Paparazzi Pass Lets Ski Resort Visitors Take Slope-Side Selfies

By Claire Swedberg

The solution includes Bluetooth beacons and software provided by SimplyRFID, and an app from DejaView Concepts that lets people capture and then view action videos taken of them.

Surveillance tracking technology company DejaView Concepts is bringing new meaning to the term "selfie," by releasing a new technology that enables skiers and snowboarders to pay for a service that captures videos of them during the most exciting segments of their runs, and then automatically receive that footage on their mobile phones. The solution, known as the Paparazzi Pass, takes advantage of the Bluetooth Low Energy (BLE) technology (part of the Bluetooth 4.0 standard) in a person's smartphone, to receive signals from Bluetooth beacons installed at key points along the slope, to link that individual with specific video footage.

The company has been seeking a system that would automatically pair skiers or other athletes with candid videos of them, says Hans Dietterich, DejaView's cofounder, president and COO. To that end, the firm tested passive RFID tags by placing readers at locations where digital cameras were shooting video, and providing tags to skiers and snowboarders. However, he says, the limitations became clear immediately. Passive ultrahigh-frequency (UHF) tags did not provide sufficiently precise location data to ensure that an individual was properly linked to footage captured within that zone while he or she was in the image. In addition, the company sought to make the solution available immediately, enabling users to download an app onto their smartphone and then receive data directly on their handset. While Near Field Communication (NFC) RFID technology could accomplish this goal, the company explains, it has such a short read range that it would require a phone to be tapped against another NFC device, which would be unrealistic for skiers hurtling down the slope.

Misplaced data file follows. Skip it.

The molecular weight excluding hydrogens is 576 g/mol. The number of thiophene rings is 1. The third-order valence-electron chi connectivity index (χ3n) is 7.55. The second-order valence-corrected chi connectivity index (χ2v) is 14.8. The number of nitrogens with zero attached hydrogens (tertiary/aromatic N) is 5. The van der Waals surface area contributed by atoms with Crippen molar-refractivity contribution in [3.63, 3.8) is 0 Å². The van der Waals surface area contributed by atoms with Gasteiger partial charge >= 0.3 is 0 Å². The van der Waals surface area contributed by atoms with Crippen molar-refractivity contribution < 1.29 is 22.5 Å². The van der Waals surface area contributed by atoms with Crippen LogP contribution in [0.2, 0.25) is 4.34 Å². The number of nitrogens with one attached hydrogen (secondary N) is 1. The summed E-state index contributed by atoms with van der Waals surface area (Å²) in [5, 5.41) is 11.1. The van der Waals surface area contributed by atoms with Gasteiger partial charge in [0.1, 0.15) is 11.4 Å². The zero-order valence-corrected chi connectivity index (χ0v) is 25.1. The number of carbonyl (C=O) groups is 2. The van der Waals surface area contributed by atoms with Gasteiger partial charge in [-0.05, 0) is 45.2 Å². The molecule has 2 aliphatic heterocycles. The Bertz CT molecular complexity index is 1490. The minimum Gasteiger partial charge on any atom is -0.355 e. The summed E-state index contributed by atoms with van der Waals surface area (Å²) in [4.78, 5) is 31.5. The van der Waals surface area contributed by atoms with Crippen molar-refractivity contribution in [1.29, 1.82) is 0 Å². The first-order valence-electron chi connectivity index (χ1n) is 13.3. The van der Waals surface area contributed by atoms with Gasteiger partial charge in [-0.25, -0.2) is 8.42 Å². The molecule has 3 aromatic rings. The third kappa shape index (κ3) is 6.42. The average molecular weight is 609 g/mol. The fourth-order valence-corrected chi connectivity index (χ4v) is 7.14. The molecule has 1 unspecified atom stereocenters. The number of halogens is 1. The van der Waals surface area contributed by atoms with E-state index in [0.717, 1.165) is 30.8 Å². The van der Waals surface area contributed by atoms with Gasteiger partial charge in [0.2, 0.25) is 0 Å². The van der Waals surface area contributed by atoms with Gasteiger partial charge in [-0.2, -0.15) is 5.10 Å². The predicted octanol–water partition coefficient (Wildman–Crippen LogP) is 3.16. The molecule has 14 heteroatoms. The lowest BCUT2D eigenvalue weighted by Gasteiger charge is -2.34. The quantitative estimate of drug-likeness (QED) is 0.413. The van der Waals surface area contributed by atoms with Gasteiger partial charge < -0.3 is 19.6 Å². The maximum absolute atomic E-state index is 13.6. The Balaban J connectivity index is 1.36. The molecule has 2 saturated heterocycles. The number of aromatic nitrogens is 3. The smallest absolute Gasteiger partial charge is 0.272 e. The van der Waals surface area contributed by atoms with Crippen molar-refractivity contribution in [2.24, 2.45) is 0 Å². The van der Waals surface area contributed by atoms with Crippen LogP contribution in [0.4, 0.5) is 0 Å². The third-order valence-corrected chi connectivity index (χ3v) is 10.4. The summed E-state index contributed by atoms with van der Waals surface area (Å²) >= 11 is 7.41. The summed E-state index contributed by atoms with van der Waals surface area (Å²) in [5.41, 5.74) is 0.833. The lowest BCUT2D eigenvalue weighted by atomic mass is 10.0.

As long as a visitor is carrying a phone that is powered up and running the Paparazzi Pass app, he or she will have videos taken whenever coming within range of a Bluetooth beacon, and can then use the app to view those action shots.

Given these requirements, Dietterich says, his company opted for BLE technology, which is supported by newer iPhones, as well as most recently released Android phones. With BLE, a phone or tablet can communicate with a type of active RFID tag known as a beacon, which transmits a unique ID number via the BLE protocol across a distance of 60 feet or more.

DejaView began working with SimplyRFID to develop the Bluetooth beacons, and installed them within the video-coverage zones. It also provided the software that managed beacon data, linked an individual's phone ID information with his or her location, and forwarded that data to an app running on that handset. DejaView installed a trial version of the solution on a single slope at the Wachusett Mountain resort, consisting of two zones, each made up of about three beacons and as many cameras. A trial version of the smartphone app is currently being used, as the iOS app has not yet been available on iTunes.